Posts filed under ‘social issues’

2011 Victoria civic election wrap-up

I’ve been neglecting this blog but wanted to post some post-election thoughts regarding the surprising outcome and what we can look forward to.

Dean Fortin M 10080 YES
Paul Brown M 4229
Steve Filipovic M 2206
David Shebib M 161

Councillor Candidate(s)
First Name Last Name Initial Gender Acclaimed Votes Elected
Geoff Young M 8940 YES
Charlayne Thornton-Joe F 8803 YES
Lisa Helps F 8523 YES
Ben Isitt M 8419 YES
Marianne Alto F 7493 YES
Pam Madoff F 7321 YES
Shellie Gudgeon F 6904 YES
Christopher Coleman M M 6793 YES

John Luton M 6343
Lynn Hunter F 6101
Philippe Lucas M 5719
Rose Henry F 4866
Sukhi Lalli M 3993
Linda McGrew F 3923
Aaron Hall M 2777
John Turner C M 2014
Robin Kimpton M 1519
Saul Andersen M 1055
Sean Murray M 757
Jon Valentine M 682

First, the bottom

20 council candidates this time compared to 35 in 2008. There were also fewer fringe candidates and really no outright loonies or joke candidates. The two bottom men, Valentine and Turner doubled their vote tally over 2008. Cabbie Saul Anderson ran for Council instead of mayor this time going from 172 to 1055.


Three incumbents tossed (Hunter, Luton, Lucas) is rare, I don’t think it’s happened in recent history, if at all.

Three new rookies with no real hands-on political experience rarer still. I think the closest experience Isitt has is his stint on the City’s old Environment and Shoreline Committee. The rest is academic.

Pam Madoff loses nearly 1700 votes since the last full election in 2008. Formerly always the top vote getter, this time she is third from last.

I predicted a close race for the final positions and this proved true. In 2008 there were nearly 3,000 votes separating ninth place loser me from last place winner John Luton.

My first-among-losers placing of 3737 in ’08 would have gotten me seventh place among the losers in ’11.

Geoff Young consistently placed in the centre of the pack in past elections. His leap to the top, ousting Thornton-Joe from the no. 1 postion may be unprecedented.

I’m surprised Paul Brown did so poorly. Clearly his message did not resonate as much as I thoght it would. I don’t know if he has the appetite to run again. Like Geoff Young, his wife might forbid it. I went from being a Brown supporter, to being ambivalent, to disappointed the more I read his platform. His views on homelessness, as reported on his web page are naive and incoherent. Talking with the other levels of government? Is this really a new, dynamic action plan?

The losers

I’m inclined to say people didn’t vote against Luton as much as they voted for the newcomers and Luton was pushed out. They voted against Lucas, however. Occupy Victoria likely had a negative impact. Perhaps unfair, as he was trying to defuse confrontation. Lynn Hunter appears to have fallen victim to the identical scenario that made her a one-term MP in Ottawa years ago. A sincere, behind-the-scenes policy wonk, in the ’93 Federal election she was wiped out by voter impatience and demand for change.


Even though so many complain about signs, they work. Shellie Gudgeon came out with a second batch of signs that were more legible than the first hard-to-read ones. Helps also had a lot of well-designed signs and that worked for her.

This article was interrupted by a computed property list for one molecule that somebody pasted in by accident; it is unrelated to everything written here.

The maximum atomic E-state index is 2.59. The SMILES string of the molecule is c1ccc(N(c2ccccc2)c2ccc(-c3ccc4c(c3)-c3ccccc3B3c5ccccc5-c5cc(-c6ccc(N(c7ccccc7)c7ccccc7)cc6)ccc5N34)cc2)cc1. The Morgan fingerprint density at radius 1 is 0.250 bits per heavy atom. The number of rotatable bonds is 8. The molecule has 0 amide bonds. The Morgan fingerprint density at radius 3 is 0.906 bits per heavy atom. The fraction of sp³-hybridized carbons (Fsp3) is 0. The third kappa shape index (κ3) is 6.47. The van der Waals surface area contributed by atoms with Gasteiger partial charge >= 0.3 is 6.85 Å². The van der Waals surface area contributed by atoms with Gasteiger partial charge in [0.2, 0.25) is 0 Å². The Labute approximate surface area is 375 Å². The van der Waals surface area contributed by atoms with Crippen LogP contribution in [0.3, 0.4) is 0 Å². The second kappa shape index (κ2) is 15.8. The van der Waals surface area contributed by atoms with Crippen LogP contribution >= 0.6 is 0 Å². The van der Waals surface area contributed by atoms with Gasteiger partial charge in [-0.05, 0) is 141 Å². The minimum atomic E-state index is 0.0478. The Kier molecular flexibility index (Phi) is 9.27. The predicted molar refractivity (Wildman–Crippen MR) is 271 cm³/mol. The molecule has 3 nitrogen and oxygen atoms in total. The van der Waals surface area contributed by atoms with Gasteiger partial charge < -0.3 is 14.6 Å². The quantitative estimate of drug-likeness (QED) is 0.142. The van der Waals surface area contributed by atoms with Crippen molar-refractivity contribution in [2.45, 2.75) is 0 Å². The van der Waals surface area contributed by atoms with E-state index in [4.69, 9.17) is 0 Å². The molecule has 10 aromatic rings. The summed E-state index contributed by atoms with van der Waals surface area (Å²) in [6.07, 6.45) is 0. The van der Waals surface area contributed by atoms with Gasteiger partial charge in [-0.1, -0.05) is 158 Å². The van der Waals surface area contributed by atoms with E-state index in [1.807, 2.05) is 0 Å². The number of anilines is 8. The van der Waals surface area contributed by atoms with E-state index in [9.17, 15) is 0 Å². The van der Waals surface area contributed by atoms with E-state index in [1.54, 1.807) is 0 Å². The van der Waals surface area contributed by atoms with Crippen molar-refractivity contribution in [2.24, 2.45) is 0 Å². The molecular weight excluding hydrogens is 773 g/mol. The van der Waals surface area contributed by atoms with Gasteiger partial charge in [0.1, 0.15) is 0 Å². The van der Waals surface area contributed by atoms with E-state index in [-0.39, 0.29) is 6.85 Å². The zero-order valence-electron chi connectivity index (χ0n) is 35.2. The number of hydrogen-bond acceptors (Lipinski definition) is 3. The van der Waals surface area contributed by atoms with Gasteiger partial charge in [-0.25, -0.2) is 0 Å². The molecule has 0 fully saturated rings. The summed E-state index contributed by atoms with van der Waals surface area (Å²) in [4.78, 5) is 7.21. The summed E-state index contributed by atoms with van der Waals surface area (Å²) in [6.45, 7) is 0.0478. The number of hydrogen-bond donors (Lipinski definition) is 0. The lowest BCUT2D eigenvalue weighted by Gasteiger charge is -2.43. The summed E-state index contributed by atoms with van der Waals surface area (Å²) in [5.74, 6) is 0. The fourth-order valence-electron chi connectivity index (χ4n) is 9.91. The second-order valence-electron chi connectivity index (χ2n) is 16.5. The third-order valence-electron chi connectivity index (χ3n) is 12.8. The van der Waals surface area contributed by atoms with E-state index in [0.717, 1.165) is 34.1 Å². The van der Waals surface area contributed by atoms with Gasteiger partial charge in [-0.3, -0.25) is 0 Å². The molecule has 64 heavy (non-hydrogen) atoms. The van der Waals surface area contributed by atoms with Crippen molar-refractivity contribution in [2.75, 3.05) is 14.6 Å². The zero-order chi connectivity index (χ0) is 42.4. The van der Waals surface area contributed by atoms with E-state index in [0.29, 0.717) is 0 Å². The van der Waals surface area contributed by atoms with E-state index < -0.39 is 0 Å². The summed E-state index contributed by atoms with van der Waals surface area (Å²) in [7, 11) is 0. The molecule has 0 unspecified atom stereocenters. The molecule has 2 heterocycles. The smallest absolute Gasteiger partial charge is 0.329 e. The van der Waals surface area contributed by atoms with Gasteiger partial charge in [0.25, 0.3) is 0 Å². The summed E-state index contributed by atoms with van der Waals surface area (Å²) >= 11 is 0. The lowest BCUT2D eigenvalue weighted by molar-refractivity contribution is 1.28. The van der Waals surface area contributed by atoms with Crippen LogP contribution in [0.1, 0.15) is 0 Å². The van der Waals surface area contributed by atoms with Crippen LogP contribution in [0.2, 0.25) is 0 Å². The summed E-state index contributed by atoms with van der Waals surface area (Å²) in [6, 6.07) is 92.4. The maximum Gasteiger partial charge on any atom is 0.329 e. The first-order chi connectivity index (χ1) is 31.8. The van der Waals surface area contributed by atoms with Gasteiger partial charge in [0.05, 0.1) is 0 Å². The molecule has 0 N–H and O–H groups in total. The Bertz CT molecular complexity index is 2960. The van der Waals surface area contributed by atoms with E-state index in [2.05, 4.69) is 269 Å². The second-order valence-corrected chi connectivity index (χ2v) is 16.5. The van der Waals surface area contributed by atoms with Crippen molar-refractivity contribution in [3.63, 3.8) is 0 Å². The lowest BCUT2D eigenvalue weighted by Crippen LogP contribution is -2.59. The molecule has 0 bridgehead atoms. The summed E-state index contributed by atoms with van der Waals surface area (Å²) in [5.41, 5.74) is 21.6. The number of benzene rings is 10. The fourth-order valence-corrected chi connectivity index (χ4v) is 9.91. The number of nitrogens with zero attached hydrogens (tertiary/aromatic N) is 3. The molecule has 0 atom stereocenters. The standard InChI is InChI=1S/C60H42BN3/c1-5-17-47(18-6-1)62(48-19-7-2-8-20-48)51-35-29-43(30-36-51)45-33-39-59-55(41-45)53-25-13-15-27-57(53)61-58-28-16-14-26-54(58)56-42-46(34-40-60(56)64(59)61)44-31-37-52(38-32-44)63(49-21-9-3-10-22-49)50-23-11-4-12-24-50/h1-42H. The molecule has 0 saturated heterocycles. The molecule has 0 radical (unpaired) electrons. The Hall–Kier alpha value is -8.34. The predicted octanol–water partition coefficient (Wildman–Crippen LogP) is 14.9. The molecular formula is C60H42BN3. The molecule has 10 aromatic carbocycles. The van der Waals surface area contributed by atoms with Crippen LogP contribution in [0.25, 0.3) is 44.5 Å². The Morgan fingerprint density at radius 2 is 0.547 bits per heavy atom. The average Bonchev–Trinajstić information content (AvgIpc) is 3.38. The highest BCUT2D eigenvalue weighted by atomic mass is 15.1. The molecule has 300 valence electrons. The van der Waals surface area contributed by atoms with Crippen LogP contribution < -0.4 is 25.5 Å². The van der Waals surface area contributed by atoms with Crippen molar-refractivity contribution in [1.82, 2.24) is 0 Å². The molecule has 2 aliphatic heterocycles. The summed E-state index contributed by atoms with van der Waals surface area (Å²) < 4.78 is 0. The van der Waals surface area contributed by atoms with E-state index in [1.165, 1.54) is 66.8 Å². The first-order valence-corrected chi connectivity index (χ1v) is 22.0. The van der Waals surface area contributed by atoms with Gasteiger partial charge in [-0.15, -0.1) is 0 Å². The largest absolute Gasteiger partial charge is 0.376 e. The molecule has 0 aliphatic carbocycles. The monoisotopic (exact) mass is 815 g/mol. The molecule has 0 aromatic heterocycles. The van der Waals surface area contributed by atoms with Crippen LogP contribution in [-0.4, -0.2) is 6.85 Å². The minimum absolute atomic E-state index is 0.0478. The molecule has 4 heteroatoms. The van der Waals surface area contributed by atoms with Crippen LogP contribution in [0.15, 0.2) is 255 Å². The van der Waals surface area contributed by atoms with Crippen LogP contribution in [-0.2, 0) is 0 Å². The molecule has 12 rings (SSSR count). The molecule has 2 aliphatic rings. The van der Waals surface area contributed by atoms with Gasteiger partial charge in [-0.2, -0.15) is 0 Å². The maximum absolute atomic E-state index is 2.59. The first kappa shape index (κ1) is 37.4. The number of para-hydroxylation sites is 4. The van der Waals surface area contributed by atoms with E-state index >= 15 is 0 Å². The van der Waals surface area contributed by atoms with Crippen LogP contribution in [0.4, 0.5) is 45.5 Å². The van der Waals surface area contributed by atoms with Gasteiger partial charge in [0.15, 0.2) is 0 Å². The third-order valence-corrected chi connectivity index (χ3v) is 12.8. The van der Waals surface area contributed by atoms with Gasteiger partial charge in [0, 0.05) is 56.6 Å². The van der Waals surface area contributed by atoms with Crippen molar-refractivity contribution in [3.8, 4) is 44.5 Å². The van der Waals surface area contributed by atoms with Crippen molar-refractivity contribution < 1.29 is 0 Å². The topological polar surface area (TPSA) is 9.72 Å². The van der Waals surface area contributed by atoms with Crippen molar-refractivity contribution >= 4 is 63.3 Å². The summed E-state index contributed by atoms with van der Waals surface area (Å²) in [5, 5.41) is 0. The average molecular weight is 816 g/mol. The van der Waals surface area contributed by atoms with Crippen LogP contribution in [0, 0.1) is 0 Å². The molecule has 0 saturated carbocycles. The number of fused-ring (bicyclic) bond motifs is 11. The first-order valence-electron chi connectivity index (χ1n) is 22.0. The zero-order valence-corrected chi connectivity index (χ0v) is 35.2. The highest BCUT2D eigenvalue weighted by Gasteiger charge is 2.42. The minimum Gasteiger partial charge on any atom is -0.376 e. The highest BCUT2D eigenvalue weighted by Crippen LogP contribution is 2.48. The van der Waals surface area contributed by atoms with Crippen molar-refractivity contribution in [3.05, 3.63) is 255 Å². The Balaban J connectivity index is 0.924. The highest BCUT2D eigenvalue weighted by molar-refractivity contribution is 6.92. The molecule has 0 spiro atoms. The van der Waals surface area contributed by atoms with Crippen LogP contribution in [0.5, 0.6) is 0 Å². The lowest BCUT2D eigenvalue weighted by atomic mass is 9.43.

Filopovic had a motley assortment of leftover signs mostly attached to City lamposts and signs. This worked against him as it looked unprofessional for someone running for the top job. Steve loses because he runs for mayor using a councillor’s campaign.

Signs don’t bother me. I think of them as another temporary colourful artifact of a season, like piles of leaves in November, little flags on Canada day and crocuses in the Spring.

Ben’s triumph

Ben Isitt is wise to know he lost the mayor’s race twice already and couldn’t rally the numbers to topple Dean as that would involve splitting the NDP vote. If Brown had won yesterday, Isitt would likely run for mayor in 2014. Getting 2000+ more votes than either incumbents Hunter, Lucas and Luton was a stunner.

Outlook for the short and long term

The three newbies will soon be off to government boot camp, where they will learn the basics of how the City is run. The intent is to have them hit the ground running at their first Council meeting knowing the various departments, protocol and running formal meetings. I can see Gudgeon and Helps in the front row eagerly taking notes and Isitt in the back chewing gum thinking he could teach this course.

It is going to be a very interesting term.

The incumbents will be sniffing around the newcomers, looking for possible alliances. Madoff and Alto will likely take Helps under their wing. Gudgeon is a natural ally of the centre moderates. Still, Madoff will likely attempt to school Gudgeon in the field of culture and heritage as she is the self-appointed empress of that domain.

Isitt, I don’t know–he may go “mainstream” and build alliances or remain a lone wolf lefty.

I think they will all be disappointed that their individual pet project will get little air time at the Council table, instead their day is going to be filled out with slogging through mundane Staff reports on why an application to put a bedroom over a detached garage should be rejected.

Madoff must regain her profile so as not to be toppled by the newcomers of 2014.

2014 will be triumph or tragedy for incumbents depending on City finances and the bridge.

November 21, 2011 at 1:25 am 1 comment

My predictions in the 2010 civic byelection

Using my patented formula for accurately predicting elections, I give you the following:

Winner: Barry Hobbis – 10,800 votes
Runner up: Marianne Alto – 9,200
Third: Steve Filipovic – 9,000
Fourth: Sue Woods – 4,300
Fifth: Rose Henry – 4,200
Seventh: Paul Brown – 1,300
Sixth: Hugh Kruzel – 1,200
Eighth: George Sirk – 1,100
Ninth: Saul Anderson – 650
Tenth: Pedro Mora – 350
Eleventh: Rimas Tumasonis – 250

Barry Hobbis becomes our newest Councillor and the one with the shortest term in recent history–one year.

The three front runners are tightly bunched. A drop until we reach Sue Woods. Rose Henry is close behind. Rose doesn’t poll as high as she might as homelessness is eclipsed this time around by the bridge and the marina. Another drop to the three other moderates, Brown, Kruzel and Sirk. In my opinion, any of the above would have made sensible additions to the Council table.

Saul Anderson seems like a cool guy and I would like him to contribute to the community in other ways than fighting half-hearted campaigns. He has good insight into the late night economy.

Pedro, well, I think his democracy by consensus voting idea is non-sensical.

Rimas is tiresome. He comes from a generation that embraced the clown and the iconoclast: the Abbie Hoffmans and Frank Zappas. The problem is the current generation looks upon these geriatric jokesters as boring, self-indulgent narcissists. Today’s generation is both more cynical and more earnest. They read Catcher in the Rye and declare Holden Caufield to be whiny and immature, thinking he should get a life. They look at the antics of Tumasonis (or David Shebib in 2008) and are bored. I saw that on an old clip on YouTube they say.